Jörg M. Fegert
Original keynote abstract and slide presentation by Jörg M. Fegert (Klinik für Kinder- und Jugendpsychiatrie/Psychotherapie Universitätsklinikum, Ulm, Germany) on Care of traumatized children in youth welfare systems (ESCAP 2017 Congress in Geneva, Switzerland).
Objective: To give an overview on the prevalence of traumatic experiences and associated psychopathology in children and adolescents living in residential care. Methods: A general overview on the issue of institutionalized children as a high-risk group with multiple traumatic experiences is given. The presentation focusses on two original studies with children in residential care in Switzerland and Germany. A sample of 370 adolescents living in Swiss youth welfare institutions (11 to 18 years old, 66% male) answered the Essen Trauma Inventory and the Youth Self Report (YSR). Three subgroups of trauma types were created: ‘no interpersonal trauma’, ‘single interpersonal trauma’, and ‘multiple interpersonal trauma’ (experiences in at least two domains: sexual abuse, physical abuse, neglect). ANOVAS were conducted with the trauma-type subgroup as a factor and all subscales of YSR as dependent variables. In a second study, a sample of 322 adolescents living in German youth welfare institutions or residential schools (15 to 22 years old, 57% male) answered a questionnaire in regard to lifetime experiences of sexual assault and the YSR. A MANOVA was conducted to compare psychopathology of victims and non-victims.
Results: Of the 370 adolescents of study 1, 80% reported any traumatic event, 27% reported single interpersonal trauma, and 29% reported multiple interpersonal trauma. Adolescents with any interpersonal trauma (single or multiple) scored higher on YSR subscales ‘somatic complaints’, ‘rule-breaking behavior’, and ‘aggressive behavior’ compared to adolescents without any interpersonal trauma. Among the traumatized adolescents, those with multiple trauma reached higher values on YSR subscales ‘somatic complaints’, ‘anxious-depressed’, ‘thought problems’, ‘rule-breaking behavior’, and ‘aggressive behavior’ than those with single trauma. Of the 322 adolescents of study 2, 57% reported any sexual assault, and 25% reported penetration. Victims of any sexual assault scored significantly higher on YSR scales ‘somatic complaints’, ‘anxious-depressed’, and ‘attention problems’.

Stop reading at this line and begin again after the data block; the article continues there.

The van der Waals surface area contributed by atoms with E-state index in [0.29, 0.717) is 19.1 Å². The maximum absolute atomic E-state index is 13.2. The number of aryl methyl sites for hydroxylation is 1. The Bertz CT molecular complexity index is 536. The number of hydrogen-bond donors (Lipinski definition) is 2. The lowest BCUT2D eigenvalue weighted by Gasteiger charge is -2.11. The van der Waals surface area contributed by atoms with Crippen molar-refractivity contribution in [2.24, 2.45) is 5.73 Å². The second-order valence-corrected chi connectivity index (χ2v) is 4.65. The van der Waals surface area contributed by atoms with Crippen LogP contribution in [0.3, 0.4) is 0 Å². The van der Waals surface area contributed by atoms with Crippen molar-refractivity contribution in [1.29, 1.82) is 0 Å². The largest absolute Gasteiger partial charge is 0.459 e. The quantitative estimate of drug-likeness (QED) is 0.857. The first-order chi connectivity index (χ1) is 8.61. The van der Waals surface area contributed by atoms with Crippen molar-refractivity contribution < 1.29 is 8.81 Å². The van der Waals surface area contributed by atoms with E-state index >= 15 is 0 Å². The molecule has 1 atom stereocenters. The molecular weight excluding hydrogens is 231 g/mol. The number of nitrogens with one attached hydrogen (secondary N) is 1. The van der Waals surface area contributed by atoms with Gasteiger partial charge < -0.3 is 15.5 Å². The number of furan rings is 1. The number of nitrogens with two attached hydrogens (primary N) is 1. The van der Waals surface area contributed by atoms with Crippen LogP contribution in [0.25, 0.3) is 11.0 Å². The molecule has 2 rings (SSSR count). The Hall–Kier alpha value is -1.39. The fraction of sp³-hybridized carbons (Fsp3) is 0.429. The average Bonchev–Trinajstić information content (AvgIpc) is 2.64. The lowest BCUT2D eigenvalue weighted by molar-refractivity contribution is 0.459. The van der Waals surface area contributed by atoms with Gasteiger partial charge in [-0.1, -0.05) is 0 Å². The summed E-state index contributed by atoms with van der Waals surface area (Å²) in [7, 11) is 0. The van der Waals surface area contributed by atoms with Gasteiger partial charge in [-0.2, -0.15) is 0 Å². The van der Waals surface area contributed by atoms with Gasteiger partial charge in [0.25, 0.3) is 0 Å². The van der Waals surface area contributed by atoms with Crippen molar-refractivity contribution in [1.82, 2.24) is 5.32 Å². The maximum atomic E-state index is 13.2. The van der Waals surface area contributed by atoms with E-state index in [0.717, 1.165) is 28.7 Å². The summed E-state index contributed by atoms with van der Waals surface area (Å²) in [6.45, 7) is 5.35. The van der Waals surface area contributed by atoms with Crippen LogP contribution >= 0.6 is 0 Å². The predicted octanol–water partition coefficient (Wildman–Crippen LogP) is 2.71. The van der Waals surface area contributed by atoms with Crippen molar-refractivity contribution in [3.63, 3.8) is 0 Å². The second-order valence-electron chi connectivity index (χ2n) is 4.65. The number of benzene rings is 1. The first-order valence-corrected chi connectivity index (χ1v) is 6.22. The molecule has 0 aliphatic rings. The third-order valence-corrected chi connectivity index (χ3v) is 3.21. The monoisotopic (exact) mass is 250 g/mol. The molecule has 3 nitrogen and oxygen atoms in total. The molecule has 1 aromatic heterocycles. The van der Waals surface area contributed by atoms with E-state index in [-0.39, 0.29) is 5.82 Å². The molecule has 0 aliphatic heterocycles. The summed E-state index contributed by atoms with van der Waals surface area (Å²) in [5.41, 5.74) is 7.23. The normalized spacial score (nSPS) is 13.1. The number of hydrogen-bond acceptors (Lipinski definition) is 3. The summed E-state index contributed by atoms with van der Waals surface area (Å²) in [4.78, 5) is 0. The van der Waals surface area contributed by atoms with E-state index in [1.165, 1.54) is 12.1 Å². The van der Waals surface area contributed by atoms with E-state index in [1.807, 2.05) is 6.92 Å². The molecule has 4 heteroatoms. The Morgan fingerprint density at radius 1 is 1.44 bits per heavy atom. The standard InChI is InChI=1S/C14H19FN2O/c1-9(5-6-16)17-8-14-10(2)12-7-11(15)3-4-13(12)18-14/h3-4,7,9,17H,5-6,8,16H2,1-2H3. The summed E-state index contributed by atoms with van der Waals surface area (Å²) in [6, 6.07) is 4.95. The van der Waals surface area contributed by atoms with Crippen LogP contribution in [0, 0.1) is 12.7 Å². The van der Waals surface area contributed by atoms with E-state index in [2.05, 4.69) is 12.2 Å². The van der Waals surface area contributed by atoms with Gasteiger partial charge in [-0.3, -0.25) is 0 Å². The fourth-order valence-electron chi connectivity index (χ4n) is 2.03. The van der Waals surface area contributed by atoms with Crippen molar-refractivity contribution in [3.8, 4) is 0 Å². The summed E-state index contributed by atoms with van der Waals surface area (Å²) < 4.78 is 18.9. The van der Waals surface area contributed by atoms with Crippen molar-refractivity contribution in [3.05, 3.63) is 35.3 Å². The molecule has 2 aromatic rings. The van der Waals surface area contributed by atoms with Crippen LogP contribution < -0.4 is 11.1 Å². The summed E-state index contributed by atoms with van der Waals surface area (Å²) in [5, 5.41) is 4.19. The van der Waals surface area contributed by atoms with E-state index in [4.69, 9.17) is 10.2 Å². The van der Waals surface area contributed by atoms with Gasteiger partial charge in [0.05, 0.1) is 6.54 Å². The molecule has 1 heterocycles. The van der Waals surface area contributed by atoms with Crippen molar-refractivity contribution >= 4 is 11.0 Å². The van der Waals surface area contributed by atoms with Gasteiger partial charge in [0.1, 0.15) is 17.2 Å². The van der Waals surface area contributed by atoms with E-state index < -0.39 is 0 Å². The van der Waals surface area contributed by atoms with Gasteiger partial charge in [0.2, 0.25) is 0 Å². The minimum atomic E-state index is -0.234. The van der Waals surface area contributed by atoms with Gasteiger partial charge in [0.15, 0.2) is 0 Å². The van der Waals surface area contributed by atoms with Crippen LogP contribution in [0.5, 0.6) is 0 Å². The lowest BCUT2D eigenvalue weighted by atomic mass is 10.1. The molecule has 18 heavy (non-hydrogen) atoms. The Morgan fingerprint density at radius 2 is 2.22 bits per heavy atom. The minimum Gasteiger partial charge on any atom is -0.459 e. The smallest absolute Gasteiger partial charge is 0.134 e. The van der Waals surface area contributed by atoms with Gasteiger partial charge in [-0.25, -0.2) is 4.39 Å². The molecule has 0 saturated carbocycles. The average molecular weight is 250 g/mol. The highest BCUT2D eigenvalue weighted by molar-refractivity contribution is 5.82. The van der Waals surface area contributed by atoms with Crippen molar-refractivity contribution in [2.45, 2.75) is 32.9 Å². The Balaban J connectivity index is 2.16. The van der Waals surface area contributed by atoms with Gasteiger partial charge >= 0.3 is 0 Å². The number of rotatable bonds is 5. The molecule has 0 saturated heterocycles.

Conclusions: Traumatic experiences are common in adolescents living in residential settings. Likewise, sexual assaults are frequently reported by the adolescents. Interpersonal trauma appears to substantially affect externalizing and internalizing problems, especially if the trauma occurred in two or more different domains. Experiences of sexual assaults appear to affect internalizing and attention problems in particular. Results indicate that the focus of educational and therapeutic work in youth welfare institutions should be placed on trauma. Trauma sensitive care in institutions is an important approach for the care giving teams in these institutions. Therefore, some results from a Swiss model project on trauma sensitive care will be presented. Perspectives of care leavers, transition and emerging adulthood in this high-risk population will be discussed.